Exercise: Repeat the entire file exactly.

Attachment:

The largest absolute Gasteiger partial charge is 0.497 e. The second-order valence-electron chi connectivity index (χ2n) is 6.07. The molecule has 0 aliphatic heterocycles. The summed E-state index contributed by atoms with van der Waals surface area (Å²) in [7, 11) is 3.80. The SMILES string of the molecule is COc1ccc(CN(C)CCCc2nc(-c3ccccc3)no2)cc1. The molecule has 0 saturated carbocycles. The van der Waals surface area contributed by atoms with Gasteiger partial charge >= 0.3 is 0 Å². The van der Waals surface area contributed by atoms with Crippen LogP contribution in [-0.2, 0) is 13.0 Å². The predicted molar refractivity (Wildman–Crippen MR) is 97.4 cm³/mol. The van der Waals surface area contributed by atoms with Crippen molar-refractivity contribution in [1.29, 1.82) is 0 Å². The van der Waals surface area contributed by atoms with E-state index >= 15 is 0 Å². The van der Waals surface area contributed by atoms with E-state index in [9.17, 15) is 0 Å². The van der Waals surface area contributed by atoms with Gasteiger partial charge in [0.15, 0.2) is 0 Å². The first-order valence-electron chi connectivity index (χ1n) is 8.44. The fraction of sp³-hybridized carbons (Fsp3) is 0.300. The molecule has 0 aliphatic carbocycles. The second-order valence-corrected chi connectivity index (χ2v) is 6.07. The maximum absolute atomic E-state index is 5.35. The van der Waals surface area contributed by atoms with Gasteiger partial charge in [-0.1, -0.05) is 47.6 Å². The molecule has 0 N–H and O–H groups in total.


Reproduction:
The largest absolute Gasteiger partial charge is 0.497 e. The second-order valence-electron chi connectivity index (χ2n) is 6.07. The molecule has 0 aliphatic heterocycles. The summed E-state index contributed by atoms with van der Waals surface area (Å²) in [7, 11) is 3.80. The SMILES string of the molecule is COc1ccc(CN(C)CCCc2nc(-c3ccccc3)no2)cc1. The molecule has 0 saturated carbocycles. The van der Waals surface area contributed by atoms with Gasteiger partial charge >= 0.3 is 0 Å². The van der Waals surface area contributed by atoms with Crippen LogP contribution in [-0.2, 0) is 13.0 Å². The predicted molar refractivity (Wildman–Crippen MR) is 97.4 cm³/mol. The van der Waals surface area contributed by atoms with Crippen molar-refractivity contribution in [1.29, 1.82) is 0 Å². The van der Waals surface area contributed by atoms with E-state index >= 15 is 0 Å². The van der Waals surface area contributed by atoms with E-state index in [9.17, 15) is 0 Å². The van der Waals surface area contributed by atoms with Gasteiger partial charge in [0.15, 0.2) is 0 Å². The first-order valence-electron chi connectivity index (χ1n) is 8.44. The fraction of sp³-hybridized carbons (Fsp3) is 0.300. The molecule has 0 aliphatic carbocycles. The second-order valence-corrected chi connectivity index (χ2v) is 6.07. The maximum absolute atomic E-state index is 5.35. The van der Waals surface area contributed by atoms with Gasteiger partial charge in [-0.1, -0.05) is 47.6 Å². The molecule has 0 N–H and O–H groups in total.